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Spend Arbor Day in a tree
Tree Trail Poster
By Alena Parker
Special to the Coastal Courier (Hinesville, GA)

For many, February centers only on Valentine’s Day. Laura Devendorf sees it as an opportunity to show a different type of love.
With February also being Georgia History month, Devendorf likes to take the time to appreciate the natural resources that helped establish the state.
This year, Devendorf, Melon Bluff Nature and Heritage Reserve educational program director, wants others to join in.
Melon Bluff will celebrate Georgia Arbor Day on Saturday, Feb. 17. Highlighted will be the grand opening of the center’s new Live Oaking Trail and Treehouse.
The Live Oaking Trail will be open from 11:30 a.m. until 4 p.m. Guided tours will begin at the Melon Bluff Nature Center starting every 30 minutes; the last tour will leave at 3 p.m. Tours will be complete with re-enactors, volunteers from as far away as Atlanta and Savannah. Devendorf hints there will be familiar Liberty County officials also participating in the re-enacting.
The event will be “historically accurate,” Devendorf said. The re-enactors studied training manuals, and they appreciate that what they are doing is important.  
“We want to create the magic,” she said.
Many Georgians know the live oak is the state tree, but Devendorf says that it was once the most valuable tree in the world.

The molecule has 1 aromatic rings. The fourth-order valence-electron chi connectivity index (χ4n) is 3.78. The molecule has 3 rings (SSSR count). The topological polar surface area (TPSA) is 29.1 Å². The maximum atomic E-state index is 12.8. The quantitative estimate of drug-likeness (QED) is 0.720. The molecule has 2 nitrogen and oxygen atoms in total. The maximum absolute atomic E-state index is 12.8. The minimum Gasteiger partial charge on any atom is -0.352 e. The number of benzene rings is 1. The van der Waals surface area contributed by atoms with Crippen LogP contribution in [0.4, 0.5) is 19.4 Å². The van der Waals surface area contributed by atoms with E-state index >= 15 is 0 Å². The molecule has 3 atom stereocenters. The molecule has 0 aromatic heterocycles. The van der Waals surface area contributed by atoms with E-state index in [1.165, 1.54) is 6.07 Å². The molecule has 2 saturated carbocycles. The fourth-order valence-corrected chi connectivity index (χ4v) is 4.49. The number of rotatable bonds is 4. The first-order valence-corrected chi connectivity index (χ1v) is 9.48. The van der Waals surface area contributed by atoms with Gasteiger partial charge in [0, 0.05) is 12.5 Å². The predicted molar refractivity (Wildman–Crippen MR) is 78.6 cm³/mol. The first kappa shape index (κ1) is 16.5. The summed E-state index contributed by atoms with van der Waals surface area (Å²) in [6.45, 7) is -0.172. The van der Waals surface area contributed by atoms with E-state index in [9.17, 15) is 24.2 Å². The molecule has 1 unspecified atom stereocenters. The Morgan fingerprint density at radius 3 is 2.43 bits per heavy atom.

She notes how the natural resources of the Southeastern Coast were as important in the 1800s as the oil resources of Iraq and Iran are today.
Georgia Arbor Day visitors will get hands-on experience and learn about the men who did “live oaking.” They will get a feel for the difficult work of harvesting the live oak, whose limbs weighed over a ton.
“People don’t understand the critical role the live oak played in our nation’s history,” she said, explaining how the live oak “established dominance on the sea.”
When the nation was still young, the wood from this Georgia tree was used in building the ships that protected the nation from sea attacks and pirates.
“It’s the story of that time,” Devendorf said.
She thinks the experience will be a lot of fun for people of all ages.
“The whole program is holistic in nature,” she said.
Devendorf feels that we should not try to separate ourselves from nature. At Melon Bluff Heritage and Nature Reserve “man is interwoven with his landscape,” according to Devendorf.
Melon Bluff has been owned by Devendorf’s family since 1929. Devendorf operates Melon Bluff as a working conservation area in keeping with her father John Stevens’ values. Stevens dedicated his marshland to conservation in 1966, long before it was required by law.
“It’s the biggest natural resource and the public is invited to enjoy,” she said. “It’s just beautiful.”
For more information or make reservations call 884-5779 or visit their website
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